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What Is Iodine Treatment For Thyroid

Clearing The Radioactive Iodine From Your Body

Radioactive Iodine Treatment for Thyroid Cancer

Some of the radioactive iodine will be taken up by your thyroid cells, but there will be some left over. Most of the extra radioactive iodine will leave your body through your urine , and smaller amounts will leave your body in your saliva , sweat, and bowel movements .

Follow these guidelines to help the radioactive iodine leave your body quickly.

  • Drink lots of liquids. Starting right after your treatment, try to drink at least 1 cup of low-iodine liquid every hour while youre awake. Keep doing this for 2 to 3 days after your treatment. You dont have to wake up at night to drink liquids.
  • Your urine will be radioactive so urinate as much as you can to empty your bladder. Try not to get urine outside of the toilet. If you do get urine outside of the toilet, wear gloves and clean up it up with an all-purpose cleaning disinfectant. If you normally stand while urinating, sit for 2 days after your treatment unless your healthcare provider gives you other instructions. This is so you can avoid getting urine anywhere but the toilet. Try to urinate every time you feel the urge instead of holding it in your bladder.
  • Your bowel movements will also be radioactive. Go to the bathroom as much as you can so your bowel movements dont stay in your colon.
  • If youre often constipated , ask your doctor about taking laxatives before your treatment. If you dont have a bowel movement within 24 hours after your treatment, call your doctor.

Maximizing The Effectiveness Of Radioactive Iodine Therapy

Radioactive iodine therapy for thyroid cancer is most effective in people who have high levels of thyroid-stimulating hormone, or TSH. This hormone is produced by the pituitary gland, which is located at the base of the brain and produces many hormones. TSH tells the thyroid to absorb iodine, which is then converted to thyroxine. The thyroids ability to absorb iodine is important for the success of radioactive iodine therapy.

If youve had surgery to remove part or all of the thyroid, your doctor may wait a few weeks before prescribing a replacement thyroid hormone. During that time, you experience whats known as thyroid hormone withdrawal, which makes the pituitary excrete more TSH. Excess thyroid-stimulating hormone is necessary for the success of radioactive iodine therapy.

Another way your doctor may try to increase the effectiveness of radioactive iodine therapy is to give you an injection of a medication called recombinant human thyroid hormonethyroid-stimulating hormone made in a laboratory. This injection is given for two days before radioactive iodine therapy begins. The medication elevates thyroid-stimulating hormone levels enough to make the radioactive iodine therapy as effective as thyroid hormone withdrawal.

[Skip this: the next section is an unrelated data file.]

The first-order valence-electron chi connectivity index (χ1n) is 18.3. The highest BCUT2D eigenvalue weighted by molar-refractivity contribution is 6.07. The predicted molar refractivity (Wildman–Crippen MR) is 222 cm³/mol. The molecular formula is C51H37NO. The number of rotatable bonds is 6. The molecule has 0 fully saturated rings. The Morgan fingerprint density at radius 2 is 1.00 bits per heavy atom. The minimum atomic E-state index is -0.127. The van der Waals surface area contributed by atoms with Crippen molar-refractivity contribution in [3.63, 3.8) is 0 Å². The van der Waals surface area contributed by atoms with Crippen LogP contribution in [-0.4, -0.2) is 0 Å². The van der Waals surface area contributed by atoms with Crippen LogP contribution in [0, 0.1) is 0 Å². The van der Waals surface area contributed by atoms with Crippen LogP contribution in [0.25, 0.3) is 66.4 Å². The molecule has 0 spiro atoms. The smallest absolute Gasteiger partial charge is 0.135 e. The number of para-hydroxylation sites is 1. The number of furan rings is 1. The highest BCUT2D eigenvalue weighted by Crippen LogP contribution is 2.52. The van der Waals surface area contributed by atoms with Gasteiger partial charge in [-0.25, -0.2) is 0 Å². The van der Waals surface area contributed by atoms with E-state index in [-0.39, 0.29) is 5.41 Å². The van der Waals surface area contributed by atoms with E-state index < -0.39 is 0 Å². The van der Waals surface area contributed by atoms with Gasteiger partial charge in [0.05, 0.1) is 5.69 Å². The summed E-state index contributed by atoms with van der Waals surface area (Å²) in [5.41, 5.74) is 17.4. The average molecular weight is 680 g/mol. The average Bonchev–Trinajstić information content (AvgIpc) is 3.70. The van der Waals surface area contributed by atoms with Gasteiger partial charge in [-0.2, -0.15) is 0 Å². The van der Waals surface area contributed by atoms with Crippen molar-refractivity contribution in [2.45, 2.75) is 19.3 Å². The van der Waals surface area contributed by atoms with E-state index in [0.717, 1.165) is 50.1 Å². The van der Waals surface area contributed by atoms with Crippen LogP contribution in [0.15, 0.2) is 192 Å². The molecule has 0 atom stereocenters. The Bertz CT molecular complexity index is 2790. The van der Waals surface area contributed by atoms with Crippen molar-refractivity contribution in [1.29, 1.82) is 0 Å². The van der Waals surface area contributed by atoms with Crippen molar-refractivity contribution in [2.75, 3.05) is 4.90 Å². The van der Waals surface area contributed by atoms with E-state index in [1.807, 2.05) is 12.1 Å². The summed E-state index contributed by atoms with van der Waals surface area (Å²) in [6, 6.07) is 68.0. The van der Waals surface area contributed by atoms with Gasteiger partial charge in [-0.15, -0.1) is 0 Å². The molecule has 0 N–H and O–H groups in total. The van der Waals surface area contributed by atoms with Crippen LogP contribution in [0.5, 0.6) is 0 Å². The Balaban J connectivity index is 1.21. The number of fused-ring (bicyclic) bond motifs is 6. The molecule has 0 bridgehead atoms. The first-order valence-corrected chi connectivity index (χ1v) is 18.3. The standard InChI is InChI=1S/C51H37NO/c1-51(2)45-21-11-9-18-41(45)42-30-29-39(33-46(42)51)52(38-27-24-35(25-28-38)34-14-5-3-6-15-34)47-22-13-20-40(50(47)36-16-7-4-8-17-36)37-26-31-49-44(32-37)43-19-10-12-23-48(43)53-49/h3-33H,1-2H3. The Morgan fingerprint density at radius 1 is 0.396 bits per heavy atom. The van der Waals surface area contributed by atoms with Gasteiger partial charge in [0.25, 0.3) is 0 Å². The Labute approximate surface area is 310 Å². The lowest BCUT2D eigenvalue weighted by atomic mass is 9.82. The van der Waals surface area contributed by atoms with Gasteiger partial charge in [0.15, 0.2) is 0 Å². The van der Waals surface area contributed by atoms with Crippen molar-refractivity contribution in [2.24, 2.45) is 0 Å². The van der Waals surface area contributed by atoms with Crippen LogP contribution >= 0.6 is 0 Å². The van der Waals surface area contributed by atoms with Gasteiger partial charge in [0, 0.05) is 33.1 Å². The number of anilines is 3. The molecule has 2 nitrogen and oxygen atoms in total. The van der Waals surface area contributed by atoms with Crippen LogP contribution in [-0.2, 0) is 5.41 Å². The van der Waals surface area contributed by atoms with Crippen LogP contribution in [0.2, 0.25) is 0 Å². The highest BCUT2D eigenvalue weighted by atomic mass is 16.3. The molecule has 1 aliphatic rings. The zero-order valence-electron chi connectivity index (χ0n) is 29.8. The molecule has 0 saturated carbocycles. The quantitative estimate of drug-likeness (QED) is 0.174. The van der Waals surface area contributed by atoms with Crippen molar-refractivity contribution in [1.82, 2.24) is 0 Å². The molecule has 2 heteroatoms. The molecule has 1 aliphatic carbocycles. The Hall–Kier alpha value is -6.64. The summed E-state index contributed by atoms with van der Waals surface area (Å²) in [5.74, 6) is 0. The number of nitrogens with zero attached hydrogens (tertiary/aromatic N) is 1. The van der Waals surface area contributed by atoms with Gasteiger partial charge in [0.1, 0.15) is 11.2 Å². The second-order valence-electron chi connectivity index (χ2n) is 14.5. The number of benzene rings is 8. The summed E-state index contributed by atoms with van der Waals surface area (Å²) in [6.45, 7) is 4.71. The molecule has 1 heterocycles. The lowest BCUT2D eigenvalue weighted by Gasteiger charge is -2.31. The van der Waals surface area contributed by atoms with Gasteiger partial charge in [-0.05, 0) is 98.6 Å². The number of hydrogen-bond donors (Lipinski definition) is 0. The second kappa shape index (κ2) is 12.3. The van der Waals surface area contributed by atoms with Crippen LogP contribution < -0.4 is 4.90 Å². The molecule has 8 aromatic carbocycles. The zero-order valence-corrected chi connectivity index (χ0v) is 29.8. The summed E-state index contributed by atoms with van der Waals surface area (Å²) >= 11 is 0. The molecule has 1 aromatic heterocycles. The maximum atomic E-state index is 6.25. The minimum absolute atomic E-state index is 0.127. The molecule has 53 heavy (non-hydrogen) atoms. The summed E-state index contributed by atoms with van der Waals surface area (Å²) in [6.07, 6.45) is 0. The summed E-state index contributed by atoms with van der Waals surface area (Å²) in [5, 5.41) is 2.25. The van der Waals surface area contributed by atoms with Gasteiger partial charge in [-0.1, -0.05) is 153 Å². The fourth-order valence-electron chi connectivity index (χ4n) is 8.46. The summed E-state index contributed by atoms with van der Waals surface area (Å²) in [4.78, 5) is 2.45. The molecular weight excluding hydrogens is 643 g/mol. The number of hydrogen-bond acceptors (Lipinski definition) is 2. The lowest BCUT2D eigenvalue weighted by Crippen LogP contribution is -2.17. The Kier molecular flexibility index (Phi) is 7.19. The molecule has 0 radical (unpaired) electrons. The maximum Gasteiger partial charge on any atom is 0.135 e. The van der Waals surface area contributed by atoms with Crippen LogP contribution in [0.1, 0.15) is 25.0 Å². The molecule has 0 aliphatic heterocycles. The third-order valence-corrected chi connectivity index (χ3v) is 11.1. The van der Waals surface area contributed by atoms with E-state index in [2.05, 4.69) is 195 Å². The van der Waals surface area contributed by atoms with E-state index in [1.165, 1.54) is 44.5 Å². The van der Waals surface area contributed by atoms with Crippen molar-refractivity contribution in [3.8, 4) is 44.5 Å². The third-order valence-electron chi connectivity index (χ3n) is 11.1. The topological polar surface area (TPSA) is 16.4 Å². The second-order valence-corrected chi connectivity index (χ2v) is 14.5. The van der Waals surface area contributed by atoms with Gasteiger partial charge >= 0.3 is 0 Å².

When radioactive iodine therapy is being considered for thyroid cancer, the body must be depleted of inorganic iodine, so the levels of thyroid-stimulating hormone increase, helping with the effectiveness of radioactive iodine therapy.

What Is Thyroid Disease

Thyroid disease is a general term for a medical condition that keeps your thyroid from making the right amount of hormones. Your thyroid typically makes hormones that keep your body functioning normally. When the thyroid makes too much thyroid hormone, your body uses energy too quickly. This is called hyperthyroidism. Using energy too quickly will do more than make you tired it can make your heart beat faster, cause you to lose weight without trying and even make you feel nervous. On the flip-side of this, your thyroid can make too little thyroid hormone. This is called hypothyroidism. When you have too little thyroid hormone in your body, it can make you feel tired, you might gain weight and you may even be unable to tolerate cold temperatures.

These two main disorders can be caused by a variety of conditions. They can also be passed down through families .

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Side Effects Of Rai Treatment

All medical treatments have side effects RAI is no different. In previous years, the goal of therapy was to get rid of all thyroid cancer cells no matter the total dose of RAI. With increased awareness of the potential risks associated with RAI, the current approach attempts to more carefully balance the risks and benefits of treatment.

RAI therapy is associated with short- and long-term medical risks, including:

The Pediatric Thyroid Center at CHOP is committed to determining which patients will or will not benefit from RAI therapy. You, the patient and family, are important members of the treatment team. Be informed and be involved. Know the risks and the benefits of the treatment being recommended and the expertise of the center providing your care. The potential risks of complications decrease if you receive care in a center dedicated to the care of pediatric patients with thyroid disease.